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    Old Timer olddawg's Avatar
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    The “compression factor” is really obvious if you share the stage using traditional gear with someone using a modeling amp. In general they have 2 modes imhe. Either burying you with 200 Watts on tap or not. Unless they set up a “boost” patch their leads usually don’t “pop” and are at the level of their rhythm setting. Plus there is too much temptation for trail echos, noise, gates, and tons of other crap that mud up everything.

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    Quote Originally Posted by glebert View Post
    I trust none of you curmudgeons have a digital delay on your pedal boards
    Nope. Sold my DD5 over a decade ago & never looked back. I did pick up a cheesy Danelectro slapback thingy for $5, but never used it out. Actually I've never used a delay of any kind since. I just hit the note twice.

    Jusrin

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    "Wow it's red! That doesn't look like the standard Marshall red. It's more like hooker lipstick/clown nose/poodle pecker red." - Chuck H. -
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    Supporting Member Randall's Avatar
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    "I trust none of you curmudgeons have a digital delay on your pedal boards"

    That's not even close to what this is about. I had a Boss D-delay om my board, FWIW.

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    It's weird, because it WAS working fine.....

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    Bent Member Chuck H's Avatar
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    I used a BOSS digital delay when I gigged (still have it, it's dusty). Also a digital reverb and a Whammy pedal. As noted, not the same thing as having your main, dry signal be a "replicant". Digital effects get a pass from me. Gotta draw the line somewhere I suppose if only for convenience. Which is the same for the digital amps. They can be convenient. When they're not getting drowned out of the mix anyway. I imagine it like junk food. I prefer to eat better but burger joints can be valid when you're hungry and don't want to drive further or spend more. I'll make such dietary concessions that detriment my health, but not those concessions that detriment my tone and art. I think something has to be held to a high standard if only to avoid having your whole life become a Big Mac.

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    "Never bet your life on somebody else doing their job." SoulFetish's good friend

    "Now get off my lawn with your silicooties and boom-chucka speakers and computers masquerading as amplifiers" Justin Thomas

    "Being born on third base and thinking that you must have hit a triple is pure delusion!" Steve A

    "Back to the amp. It makes horrible sounds when I play my guitar thru it... because I suck at playing guitar." Mike6158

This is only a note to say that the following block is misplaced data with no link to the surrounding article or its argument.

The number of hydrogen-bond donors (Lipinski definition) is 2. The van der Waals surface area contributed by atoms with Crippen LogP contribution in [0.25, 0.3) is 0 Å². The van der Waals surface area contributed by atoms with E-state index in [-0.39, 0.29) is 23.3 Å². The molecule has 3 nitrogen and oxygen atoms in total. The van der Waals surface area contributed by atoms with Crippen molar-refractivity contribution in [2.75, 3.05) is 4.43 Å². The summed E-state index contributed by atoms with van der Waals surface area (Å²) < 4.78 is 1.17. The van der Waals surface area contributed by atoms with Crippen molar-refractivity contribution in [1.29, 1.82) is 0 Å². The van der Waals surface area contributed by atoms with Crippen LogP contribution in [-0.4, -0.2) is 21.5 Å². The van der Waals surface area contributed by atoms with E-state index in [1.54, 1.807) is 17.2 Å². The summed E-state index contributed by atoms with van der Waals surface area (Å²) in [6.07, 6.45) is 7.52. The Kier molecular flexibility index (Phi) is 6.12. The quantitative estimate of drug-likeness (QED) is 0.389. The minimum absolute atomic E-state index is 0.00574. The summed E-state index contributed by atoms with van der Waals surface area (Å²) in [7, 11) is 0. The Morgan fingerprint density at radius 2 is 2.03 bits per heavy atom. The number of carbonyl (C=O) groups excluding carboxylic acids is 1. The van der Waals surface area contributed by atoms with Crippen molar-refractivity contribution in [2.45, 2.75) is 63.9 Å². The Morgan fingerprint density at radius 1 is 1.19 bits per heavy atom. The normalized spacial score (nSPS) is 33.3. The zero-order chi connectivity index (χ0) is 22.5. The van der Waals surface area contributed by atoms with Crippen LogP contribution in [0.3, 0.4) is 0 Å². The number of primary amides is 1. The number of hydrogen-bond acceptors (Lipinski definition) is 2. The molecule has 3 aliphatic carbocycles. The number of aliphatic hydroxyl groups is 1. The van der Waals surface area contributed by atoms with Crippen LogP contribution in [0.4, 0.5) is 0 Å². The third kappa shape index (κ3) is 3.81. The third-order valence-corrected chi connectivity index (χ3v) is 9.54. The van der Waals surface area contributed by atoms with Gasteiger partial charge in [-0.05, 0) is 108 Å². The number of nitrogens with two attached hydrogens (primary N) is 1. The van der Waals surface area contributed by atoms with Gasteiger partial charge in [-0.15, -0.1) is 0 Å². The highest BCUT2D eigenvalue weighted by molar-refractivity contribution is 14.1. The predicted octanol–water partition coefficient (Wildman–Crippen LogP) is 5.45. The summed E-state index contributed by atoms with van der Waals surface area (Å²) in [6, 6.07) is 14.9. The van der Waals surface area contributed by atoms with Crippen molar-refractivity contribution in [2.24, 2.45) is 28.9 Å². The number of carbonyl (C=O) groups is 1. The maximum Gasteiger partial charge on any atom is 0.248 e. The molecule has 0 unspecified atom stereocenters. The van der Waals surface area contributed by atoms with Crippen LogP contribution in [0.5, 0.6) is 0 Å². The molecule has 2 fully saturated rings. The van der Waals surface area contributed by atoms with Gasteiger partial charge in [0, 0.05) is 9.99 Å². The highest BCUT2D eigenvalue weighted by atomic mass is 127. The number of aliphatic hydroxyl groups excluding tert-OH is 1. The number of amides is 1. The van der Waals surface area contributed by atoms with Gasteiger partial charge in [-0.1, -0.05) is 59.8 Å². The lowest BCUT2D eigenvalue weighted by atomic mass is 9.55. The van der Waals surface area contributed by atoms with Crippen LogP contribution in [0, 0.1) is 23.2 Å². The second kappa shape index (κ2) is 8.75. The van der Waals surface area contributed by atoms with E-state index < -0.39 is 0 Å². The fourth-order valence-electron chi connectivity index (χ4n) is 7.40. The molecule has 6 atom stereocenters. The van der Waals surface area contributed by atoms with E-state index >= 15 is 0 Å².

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    Fekking brilliant with that one, Chuck!

    Justin & Jusrin

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    "Wow it's red! That doesn't look like the standard Marshall red. It's more like hooker lipstick/clown nose/poodle pecker red." - Chuck H. -
    "Of course that means playing **LOUD** , best but useless solution to modern sissy snowflake players." - J.M. Fahey -
    "All I ever managed to do with that amp was... kill small rodents within a 50 yard radius of my practice building." - Tone Meister -

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    Quote Originally Posted by Justin Thomas View Post
    I've never used a delay of any kind since. I just hit the note twice.
    That's beautiful. Do you use a 'straight-in' pedal too?

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    Just because they don't have tubes doesn't mean they don't have feelings! - glebert

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    I wish I could send pictures from my phone. (I probably could figure it out if I took the time). I did rig up a cardboard box once with a jack in each side, wired straight across. I scribbled "EFFECTS BOX" on the front & played a church gig with it. I just played with my Arion SCH-1 & Sparkle Drive on the whole time, out of sight. Then straight into my 62 Concert.

    Justin

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    "Wow it's red! That doesn't look like the standard Marshall red. It's more like hooker lipstick/clown nose/poodle pecker red." - Chuck H. -
    "Of course that means playing **LOUD** , best but useless solution to modern sissy snowflake players." - J.M. Fahey -
    "All I ever managed to do with that amp was... kill small rodents within a 50 yard radius of my practice building." - Tone Meister -

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    Bent Member Chuck H's Avatar
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    Quote Originally Posted by Justin Thomas View Post
    I wish I could send pictures from my phone. (I probably could figure it out if I took the time). I did rig up a cardboard box once with a jack in each side, wired straight across. I scribbled "EFFECTS BOX" on the front & played a church gig with it. I just played with my Arion SCH-1 & Sparkle Drive on the whole time, out of sight. Then straight into my 62 Concert.

    Justin